Virginia Highway Safety Office News ReleasesFOR IMMEDIATE RELEASE
Wednesday, May 21, 2008
DMV Contact: Melanie Stokes
Department of Motor Vehicles
(804) 367-6623 (Office)
(804) 840-9756 (Cellular)
Motorists Uged To Arrive Safely At Memorial Day Holiday Destination
Buckle Up, Obey Speed Limits to Avoid Crashes
Memorial Day weekend is one of the deadliest holidays on Virginia's roadways. Sixteen people died in 11 fatal crashes during the four-day 2007 Memorial Day holiday, according to preliminary data from the Department of Motor Vehicles' (DMV) Virginia Highway Safety Office. Eleven people died during the four-day weekend in 2006 and 15 died in 2005.
"This Memorial Day weekend, you can help save lives by obeying speed limits and making certain everyone in your car is buckled up at all times," said D.B. Smit, the Governor's Highway Safety representative and DMV's commissioner. "We hope all Virginians and visitors to our state have a safe, enjoyable and crash-free Memorial Day weekend."
DMV's Highway Safety Office reminds motorists to:
- Arrive at your destination early to avoid nighttime driving.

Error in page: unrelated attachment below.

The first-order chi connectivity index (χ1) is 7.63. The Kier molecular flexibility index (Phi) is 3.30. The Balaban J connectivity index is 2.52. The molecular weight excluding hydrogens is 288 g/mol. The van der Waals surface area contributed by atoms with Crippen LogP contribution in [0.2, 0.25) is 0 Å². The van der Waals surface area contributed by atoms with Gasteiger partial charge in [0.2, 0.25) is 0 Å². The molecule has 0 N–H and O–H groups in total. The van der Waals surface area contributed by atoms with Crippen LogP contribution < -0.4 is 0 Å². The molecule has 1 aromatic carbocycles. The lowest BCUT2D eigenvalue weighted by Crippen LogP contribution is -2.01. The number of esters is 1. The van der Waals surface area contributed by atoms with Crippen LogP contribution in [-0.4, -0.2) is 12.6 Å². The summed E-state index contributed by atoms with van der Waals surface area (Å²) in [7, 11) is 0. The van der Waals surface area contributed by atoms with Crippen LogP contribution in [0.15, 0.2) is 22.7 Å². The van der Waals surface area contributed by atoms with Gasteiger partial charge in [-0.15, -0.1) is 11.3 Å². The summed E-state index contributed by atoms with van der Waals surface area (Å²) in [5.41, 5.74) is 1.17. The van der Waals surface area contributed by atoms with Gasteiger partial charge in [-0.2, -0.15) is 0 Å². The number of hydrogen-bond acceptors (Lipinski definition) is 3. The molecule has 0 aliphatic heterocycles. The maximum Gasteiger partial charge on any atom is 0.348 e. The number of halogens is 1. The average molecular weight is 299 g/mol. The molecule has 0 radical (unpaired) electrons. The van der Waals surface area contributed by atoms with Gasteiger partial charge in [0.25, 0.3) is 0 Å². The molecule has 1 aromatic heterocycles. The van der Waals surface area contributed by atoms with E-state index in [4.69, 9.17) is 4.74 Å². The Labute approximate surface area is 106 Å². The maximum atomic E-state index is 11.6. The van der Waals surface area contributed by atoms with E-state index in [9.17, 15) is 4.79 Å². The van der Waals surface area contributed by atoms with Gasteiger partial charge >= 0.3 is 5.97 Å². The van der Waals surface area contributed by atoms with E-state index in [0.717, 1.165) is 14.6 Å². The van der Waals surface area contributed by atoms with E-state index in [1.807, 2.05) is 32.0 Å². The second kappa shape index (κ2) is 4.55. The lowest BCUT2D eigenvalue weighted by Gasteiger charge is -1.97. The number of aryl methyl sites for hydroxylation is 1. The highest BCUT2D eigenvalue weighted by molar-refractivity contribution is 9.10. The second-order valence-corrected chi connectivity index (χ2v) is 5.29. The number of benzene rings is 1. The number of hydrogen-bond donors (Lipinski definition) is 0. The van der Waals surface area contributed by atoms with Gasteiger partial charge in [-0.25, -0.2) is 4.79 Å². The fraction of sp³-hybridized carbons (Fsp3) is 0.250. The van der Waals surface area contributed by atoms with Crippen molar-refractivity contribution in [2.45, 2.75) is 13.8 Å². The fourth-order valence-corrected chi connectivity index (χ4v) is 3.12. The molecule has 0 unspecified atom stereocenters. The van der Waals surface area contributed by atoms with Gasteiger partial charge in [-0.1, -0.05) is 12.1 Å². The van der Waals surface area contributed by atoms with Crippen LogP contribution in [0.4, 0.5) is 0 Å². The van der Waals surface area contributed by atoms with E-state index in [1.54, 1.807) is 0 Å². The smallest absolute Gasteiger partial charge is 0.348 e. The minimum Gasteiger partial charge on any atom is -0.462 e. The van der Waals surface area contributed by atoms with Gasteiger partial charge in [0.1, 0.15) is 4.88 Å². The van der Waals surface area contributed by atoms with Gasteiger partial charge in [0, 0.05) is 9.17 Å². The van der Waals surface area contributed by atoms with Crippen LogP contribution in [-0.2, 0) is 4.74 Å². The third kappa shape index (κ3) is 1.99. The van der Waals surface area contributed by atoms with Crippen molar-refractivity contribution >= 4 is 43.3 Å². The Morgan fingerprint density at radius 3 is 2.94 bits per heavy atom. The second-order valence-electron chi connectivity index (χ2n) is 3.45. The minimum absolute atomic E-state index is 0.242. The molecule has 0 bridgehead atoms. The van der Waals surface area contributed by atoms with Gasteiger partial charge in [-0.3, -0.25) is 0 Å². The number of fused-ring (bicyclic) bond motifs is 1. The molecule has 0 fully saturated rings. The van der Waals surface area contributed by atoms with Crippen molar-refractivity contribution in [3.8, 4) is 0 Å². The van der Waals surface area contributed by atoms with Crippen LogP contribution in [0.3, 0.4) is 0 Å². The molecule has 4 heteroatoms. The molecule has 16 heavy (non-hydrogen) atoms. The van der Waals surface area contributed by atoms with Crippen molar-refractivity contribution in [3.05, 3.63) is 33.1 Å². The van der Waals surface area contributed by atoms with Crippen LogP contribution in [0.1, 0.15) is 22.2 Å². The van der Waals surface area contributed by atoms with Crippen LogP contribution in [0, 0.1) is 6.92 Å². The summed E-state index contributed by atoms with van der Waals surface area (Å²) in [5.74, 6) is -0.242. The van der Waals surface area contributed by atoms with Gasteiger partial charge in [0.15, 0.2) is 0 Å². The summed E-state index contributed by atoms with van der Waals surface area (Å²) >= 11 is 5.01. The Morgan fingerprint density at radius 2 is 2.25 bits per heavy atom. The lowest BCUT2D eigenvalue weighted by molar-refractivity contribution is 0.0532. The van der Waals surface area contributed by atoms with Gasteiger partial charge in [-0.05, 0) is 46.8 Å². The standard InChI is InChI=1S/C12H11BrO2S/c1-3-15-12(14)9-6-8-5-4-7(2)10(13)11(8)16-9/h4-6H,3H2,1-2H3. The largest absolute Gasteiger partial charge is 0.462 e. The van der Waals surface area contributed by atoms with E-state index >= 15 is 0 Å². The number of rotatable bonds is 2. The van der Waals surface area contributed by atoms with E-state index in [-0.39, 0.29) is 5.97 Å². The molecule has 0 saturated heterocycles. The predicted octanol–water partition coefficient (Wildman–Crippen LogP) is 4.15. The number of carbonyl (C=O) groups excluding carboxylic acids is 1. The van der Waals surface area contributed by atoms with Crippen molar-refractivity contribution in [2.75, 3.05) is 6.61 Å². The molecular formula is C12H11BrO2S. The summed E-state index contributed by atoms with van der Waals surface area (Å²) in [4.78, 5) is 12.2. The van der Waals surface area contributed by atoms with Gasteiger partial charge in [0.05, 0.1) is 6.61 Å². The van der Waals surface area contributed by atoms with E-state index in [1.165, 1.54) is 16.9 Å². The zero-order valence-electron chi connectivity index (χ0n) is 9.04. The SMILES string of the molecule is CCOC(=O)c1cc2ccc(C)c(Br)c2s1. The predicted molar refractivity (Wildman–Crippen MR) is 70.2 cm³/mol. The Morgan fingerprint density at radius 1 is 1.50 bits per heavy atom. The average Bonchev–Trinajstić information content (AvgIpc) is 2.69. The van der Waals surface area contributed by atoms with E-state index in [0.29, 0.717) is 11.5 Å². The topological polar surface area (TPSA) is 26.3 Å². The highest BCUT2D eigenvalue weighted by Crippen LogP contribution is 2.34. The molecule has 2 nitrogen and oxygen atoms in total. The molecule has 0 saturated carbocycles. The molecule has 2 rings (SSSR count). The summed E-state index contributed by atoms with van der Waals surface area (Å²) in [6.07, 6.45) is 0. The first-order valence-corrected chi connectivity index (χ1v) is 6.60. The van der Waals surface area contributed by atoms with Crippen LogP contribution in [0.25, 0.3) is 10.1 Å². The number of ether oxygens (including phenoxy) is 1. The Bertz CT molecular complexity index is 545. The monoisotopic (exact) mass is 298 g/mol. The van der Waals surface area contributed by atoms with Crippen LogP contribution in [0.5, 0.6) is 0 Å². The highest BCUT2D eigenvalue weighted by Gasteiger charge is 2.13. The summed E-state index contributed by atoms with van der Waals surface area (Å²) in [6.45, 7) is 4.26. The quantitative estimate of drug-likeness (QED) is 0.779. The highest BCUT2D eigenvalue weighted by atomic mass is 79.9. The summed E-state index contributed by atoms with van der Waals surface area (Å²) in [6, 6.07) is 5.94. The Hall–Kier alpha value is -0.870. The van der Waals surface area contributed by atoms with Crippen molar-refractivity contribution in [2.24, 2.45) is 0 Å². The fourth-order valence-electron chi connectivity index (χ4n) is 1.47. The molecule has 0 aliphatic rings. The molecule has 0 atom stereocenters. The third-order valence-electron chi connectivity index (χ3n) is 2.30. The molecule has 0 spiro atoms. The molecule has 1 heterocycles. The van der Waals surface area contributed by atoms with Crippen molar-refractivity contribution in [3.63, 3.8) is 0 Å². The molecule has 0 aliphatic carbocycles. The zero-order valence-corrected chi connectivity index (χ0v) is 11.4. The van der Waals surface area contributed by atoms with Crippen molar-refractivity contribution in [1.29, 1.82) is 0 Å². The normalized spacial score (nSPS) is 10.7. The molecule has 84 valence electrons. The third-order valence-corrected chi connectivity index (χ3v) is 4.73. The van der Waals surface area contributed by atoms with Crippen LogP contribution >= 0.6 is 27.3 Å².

- Stop and rest at least every two hours to avoid driver fatigue.
- Use caution when taking medications, especially those that might make you drowsy or sleepy.
- Provide appropriate distance when changing lanes after passing another vehicle.
- Use your signals to indicate a turn or lane change.
In an effort to save more lives on Virginia¿s roadways, DMV's Virginia Highway Safety Office is partnering with law enforcement across Virginia and the nation this month to increase seat belt and child safety seat use with the Click It or Ticket enforcement mobilization.
According to preliminary numbers from the Highway Safety Office, 1,026 people died on Virginia roads in 2007, and 749 of those deaths occurred in vehicles equipped with safety restraints. Sixty percent (452) of the 749 people who died were not wearing restraints.
"Virginia experienced the highest number of roadway fatalities in a decade in 2007, and far too many of these tragedies were due to someone not buckling up," Smit said. ¿Clearly, this needs to change, and that is why we are joining with law enforcement to enforce all traffic laws so that needless deaths will be prevented."
In Virginia, law enforcement can cite drivers of vehicles where occupants under age 16 are not wearing seat belts or are not properly restrained in a child safety seat. Drivers stopped for other violations can be cited if they are not buckled up. This law also applies to all front seat passengers 16 years and older.